WASHINGTON — Two fierce competitors who've given their all, President Barack Obama and Republican Mitt Romney now yield center stage to voters Tuesday for an Election Day choice that will frame the contours of government and the nation for years to come.
After a grinding presidential campaign that packed suspense to the finish, Americans head into polling places in sleepy hollows, bustling cities and superstorm-ravaged beach towns deeply divided. All sides are awaiting, in particular, a verdict from the nine battleground states whose votes will determine which man can piece together the 270 electoral votes needed for victory.
Obama has more options for getting there. So Romney decided to make a late dash to Cleveland and Pittsburgh on Tuesday while running mate Paul Ryan threw in stops in Cleveland and Richmond, Va.
Obama visited a campaign office close to his home in Chicago and was met by applause and tears from volunteers before he picked up a phone to call voters in neighboring Wisconsin. He told reporters that the election comes down to which side can get the most supporters to turn out.
"I also want to say to Gov. Romney, 'Congratulations on a spirited campaign.' I know his supporters are just as engaged, just as enthusiastic and working just as hard today," the president said.
Romney was asked on WTAM radio in Cleveland whether he agreed that voters always get it right in the end. "I won't guarantee that they'll get it right, but I think they will," Romney replied.
Vice President Joe Biden and his wife, Jill Biden, were among the first voters Tuesday in at a polling place in Greenville, Del., Biden's home state. Smiling broadly, Biden waited in line with other voters and greeted them with a handshake. Outside he sent a message to people across the country who may encounter crowded polling places. "I encourage you to stand in line as long as you have to," he told television cameras.
The Obamas had voted last month in an effort to encourage supporters to vote early. The men on the GOP ticket each voted with their wives at their side Tuesday morning in their hometowns — Romney in Belmont, Mass., and Ryan in Janesville, Wis. — then headed to meet in Cleveland for some retail politicking at restaurants and other unannounced stops. The last-minute nature of the swing made it too difficult to arrange a big public event, but their hope was their joint visit would get local news coverage that might translate to more support.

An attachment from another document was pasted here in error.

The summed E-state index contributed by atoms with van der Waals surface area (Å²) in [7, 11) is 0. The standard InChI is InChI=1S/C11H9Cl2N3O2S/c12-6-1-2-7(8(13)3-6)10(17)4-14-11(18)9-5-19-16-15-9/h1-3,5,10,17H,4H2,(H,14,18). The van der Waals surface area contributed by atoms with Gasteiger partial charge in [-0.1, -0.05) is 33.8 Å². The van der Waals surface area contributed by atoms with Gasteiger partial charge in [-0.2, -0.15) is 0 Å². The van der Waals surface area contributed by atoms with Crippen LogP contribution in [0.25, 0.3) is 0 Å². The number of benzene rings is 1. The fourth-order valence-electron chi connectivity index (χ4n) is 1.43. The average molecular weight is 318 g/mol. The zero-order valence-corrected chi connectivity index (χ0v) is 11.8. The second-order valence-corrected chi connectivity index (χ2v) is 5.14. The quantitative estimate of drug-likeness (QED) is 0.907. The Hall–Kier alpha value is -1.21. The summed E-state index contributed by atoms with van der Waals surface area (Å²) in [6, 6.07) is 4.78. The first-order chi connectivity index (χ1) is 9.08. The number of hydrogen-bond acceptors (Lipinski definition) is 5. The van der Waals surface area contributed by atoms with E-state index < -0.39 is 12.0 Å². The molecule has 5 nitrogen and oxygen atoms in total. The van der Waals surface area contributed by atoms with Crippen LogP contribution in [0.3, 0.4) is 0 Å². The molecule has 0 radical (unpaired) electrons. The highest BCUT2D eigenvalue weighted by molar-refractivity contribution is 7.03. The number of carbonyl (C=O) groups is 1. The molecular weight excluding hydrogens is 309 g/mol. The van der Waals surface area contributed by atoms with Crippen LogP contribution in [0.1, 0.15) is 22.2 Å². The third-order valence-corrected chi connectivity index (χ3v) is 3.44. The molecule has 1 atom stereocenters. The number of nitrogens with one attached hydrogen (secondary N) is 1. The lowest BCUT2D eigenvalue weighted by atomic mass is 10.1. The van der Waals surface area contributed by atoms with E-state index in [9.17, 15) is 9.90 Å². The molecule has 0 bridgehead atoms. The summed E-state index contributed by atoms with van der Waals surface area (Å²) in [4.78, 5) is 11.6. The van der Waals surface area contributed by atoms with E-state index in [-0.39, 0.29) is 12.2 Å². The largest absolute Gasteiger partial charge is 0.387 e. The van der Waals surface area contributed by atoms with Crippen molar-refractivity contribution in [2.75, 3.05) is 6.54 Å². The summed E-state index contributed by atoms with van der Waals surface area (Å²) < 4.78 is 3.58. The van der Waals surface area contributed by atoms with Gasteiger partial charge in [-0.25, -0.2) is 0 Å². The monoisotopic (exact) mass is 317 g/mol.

"I can't imagine an election being won or lost by, let's say, a few hundred votes and you spent your day sitting around," Romney told Richmond radio station WRVA. "I mean, you'd say to yourself, 'Holy cow, why didn't I keep working?' And so I'm going to make sure I never have to look back with anything other than the greatest degree of satisfaction on this whole campaign."
Both sides cast the Election Day choice as one with far-reaching repercussions for a nation still recovering from the biggest economic downturn since the Great Depression and at odds over how big a role government should play in solving the country's problems.
"We can make sure that we make even greater progress going forward in putting folks back to work and making sure that they've got decent take-home pay, making sure that they have the health insurance that they need, making sure we're protecting Medicare and Social Security," Obama said in an interview broadcast Tuesday on "The Steve Harvey Morning Show." ''All those issues are on the ballot, and so I'm hoping that everybody takes this seriously."
Romney argued that Obama had his chance to help Americans financially and blew it. "If it comes down to economics and jobs, this is an election I should win," Romney told Cleveland station WTAM.
With both sides keeping up the onslaught of political ads in battleground states right into Election Day, on one thing, at least, there was broad agreement: "I am ready for it to be over," said nurse Jennifer Walker in Columbus, Ohio.